Japan Earthquake: Prize laureate calls for better understanding of catastrophe risk
TOKYO, Japan, Mar. 28, 2011 -- There needs to be a better technical understanding in natural science of how catastrophic event risk is changing in a highly connected world, a leading scientist has said following the magnitude 9.0 earthquake in Japan...
TOKYO, Japan, Mar. 28, 2011 -- There needs to be a better technical understanding in natural science of how catastrophic event risk is changing in a highly connected world, a leading scientist has said following the magnitude 9.0 earthquake in Japan.
Professor Stephen Carpenter from the University of Wisconsin-Madison, winner of this year's 2011 Stockholm Water Prize (see Water & Wastewater International story), called for international institutions to be more proactive when it comes to anticipating and dealing with natural disasters.
Speaking to WWi, Professor Stephen Carpenter, said: "We handle catastrophes in a completely reactive way - we just mop up after they happen. But in fact there are ways of designing landscapes and seascapes so that they are more resilient to catastrophes."
He added: "There are ways of designing institutions that are better able to bounce back when catastrophe hits. I believe it's an interdisciplinary science challenge, so it involves institutions, human psychology, teaching and natural science research."
Seventeen days after the earthquake and subsequent devastating tsunami struck the north east coast of Japan and Fukushima Dai-ichi nuclear plant, media reports continue to speculate over radiation levels in drinking water supplies.
Last week radioactive iodine levels in Japan's water were classified suitable for consumption days after reports suggested levels were unsafe for babies under one year old (see WWi story).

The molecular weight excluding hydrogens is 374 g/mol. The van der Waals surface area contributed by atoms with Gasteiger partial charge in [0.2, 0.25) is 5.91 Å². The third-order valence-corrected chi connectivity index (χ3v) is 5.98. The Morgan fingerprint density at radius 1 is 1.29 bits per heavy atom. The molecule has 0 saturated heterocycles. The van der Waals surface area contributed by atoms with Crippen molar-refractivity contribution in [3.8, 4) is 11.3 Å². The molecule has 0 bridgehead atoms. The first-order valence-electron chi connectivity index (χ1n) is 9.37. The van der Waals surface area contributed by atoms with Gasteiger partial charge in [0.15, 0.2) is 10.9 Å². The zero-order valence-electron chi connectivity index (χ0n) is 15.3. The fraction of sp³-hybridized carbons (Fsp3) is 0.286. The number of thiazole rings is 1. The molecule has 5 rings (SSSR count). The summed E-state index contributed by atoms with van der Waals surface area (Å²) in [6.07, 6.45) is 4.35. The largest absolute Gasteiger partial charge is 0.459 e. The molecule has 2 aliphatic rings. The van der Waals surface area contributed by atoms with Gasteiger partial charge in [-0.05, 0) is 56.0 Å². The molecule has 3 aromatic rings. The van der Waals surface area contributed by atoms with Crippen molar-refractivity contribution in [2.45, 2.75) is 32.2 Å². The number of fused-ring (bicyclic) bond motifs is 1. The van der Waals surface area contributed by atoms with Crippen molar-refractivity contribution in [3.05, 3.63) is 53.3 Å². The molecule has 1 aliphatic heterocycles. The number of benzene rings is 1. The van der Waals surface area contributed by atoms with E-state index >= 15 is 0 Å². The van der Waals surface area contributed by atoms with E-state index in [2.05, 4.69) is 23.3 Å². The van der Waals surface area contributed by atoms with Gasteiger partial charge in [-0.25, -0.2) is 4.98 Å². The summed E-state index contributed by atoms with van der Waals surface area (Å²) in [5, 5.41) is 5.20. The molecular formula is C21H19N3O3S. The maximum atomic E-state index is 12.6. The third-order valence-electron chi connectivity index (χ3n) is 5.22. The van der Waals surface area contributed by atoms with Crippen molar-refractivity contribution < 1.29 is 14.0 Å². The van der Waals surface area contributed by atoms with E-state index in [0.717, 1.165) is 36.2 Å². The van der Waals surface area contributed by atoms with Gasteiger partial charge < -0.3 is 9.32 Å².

Professor Carpenter added: "We need better technical understanding from the natural science side, of how catastrophic event risk is changing in a highly connected world. The human population is continuing to grow - our economies, our information systems, our movement of goods and services are more connected than ever. That creates new vulnerabilities to things like diseases, or the knock-on economic consequences of catastrophes like the recent earthquake."
In a wide-ranging interview with WWidiscussing trophic cascades, eutrophication and algae blooms in China, Professor Carpenter said he is currently working on developing early warning systems for catastrophic change in environmental systems.
He said large scale experiments are being conducted where catastrophic change is gradually introduced into food webs to see if indicators can be detected before catastrophes occur. Currently in their infancy, the experiments are expected to be field-tested shortly.
- The full interview with Professor Carpenter will appear in the April-May issue of Water & Wastewater International magazine. To sign up for your free copy, please click here.